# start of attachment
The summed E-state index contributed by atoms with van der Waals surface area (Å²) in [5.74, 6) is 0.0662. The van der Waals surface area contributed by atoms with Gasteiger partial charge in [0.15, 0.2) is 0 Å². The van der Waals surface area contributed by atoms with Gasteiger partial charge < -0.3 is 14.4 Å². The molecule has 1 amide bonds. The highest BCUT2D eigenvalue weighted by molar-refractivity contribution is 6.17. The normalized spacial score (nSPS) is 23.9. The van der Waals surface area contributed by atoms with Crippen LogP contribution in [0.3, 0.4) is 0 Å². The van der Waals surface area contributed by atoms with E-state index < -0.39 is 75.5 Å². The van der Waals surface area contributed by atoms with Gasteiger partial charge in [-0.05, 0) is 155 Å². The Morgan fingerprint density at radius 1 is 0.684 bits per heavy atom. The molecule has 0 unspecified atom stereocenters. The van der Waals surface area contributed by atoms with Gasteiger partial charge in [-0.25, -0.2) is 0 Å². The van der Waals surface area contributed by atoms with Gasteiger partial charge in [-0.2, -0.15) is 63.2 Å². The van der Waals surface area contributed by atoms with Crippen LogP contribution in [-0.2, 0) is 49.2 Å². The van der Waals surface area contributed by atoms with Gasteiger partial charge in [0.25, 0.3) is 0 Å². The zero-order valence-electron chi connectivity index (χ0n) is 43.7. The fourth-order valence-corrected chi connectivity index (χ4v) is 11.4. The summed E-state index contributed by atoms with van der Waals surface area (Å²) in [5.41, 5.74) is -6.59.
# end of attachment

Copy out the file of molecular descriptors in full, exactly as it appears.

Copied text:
The summed E-state index contributed by atoms with van der Waals surface area (Å²) in [5.74, 6) is 0.0662. The van der Waals surface area contributed by atoms with Gasteiger partial charge in [0.15, 0.2) is 0 Å². The van der Waals surface area contributed by atoms with Gasteiger partial charge < -0.3 is 14.4 Å². The molecule has 1 amide bonds. The highest BCUT2D eigenvalue weighted by molar-refractivity contribution is 6.17. The normalized spacial score (nSPS) is 23.9. The van der Waals surface area contributed by atoms with Crippen LogP contribution in [0.3, 0.4) is 0 Å². The van der Waals surface area contributed by atoms with E-state index < -0.39 is 75.5 Å². The van der Waals surface area contributed by atoms with Gasteiger partial charge in [-0.05, 0) is 155 Å². The Morgan fingerprint density at radius 1 is 0.684 bits per heavy atom. The molecule has 0 unspecified atom stereocenters. The van der Waals surface area contributed by atoms with Gasteiger partial charge in [-0.25, -0.2) is 0 Å². The van der Waals surface area contributed by atoms with Gasteiger partial charge in [-0.2, -0.15) is 63.2 Å². The van der Waals surface area contributed by atoms with Crippen LogP contribution in [-0.2, 0) is 49.2 Å². The van der Waals surface area contributed by atoms with Gasteiger partial charge in [0.25, 0.3) is 0 Å². The zero-order valence-electron chi connectivity index (χ0n) is 43.7. The fourth-order valence-corrected chi connectivity index (χ4v) is 11.4. The summed E-state index contributed by atoms with van der Waals surface area (Å²) in [5.41, 5.74) is -6.59.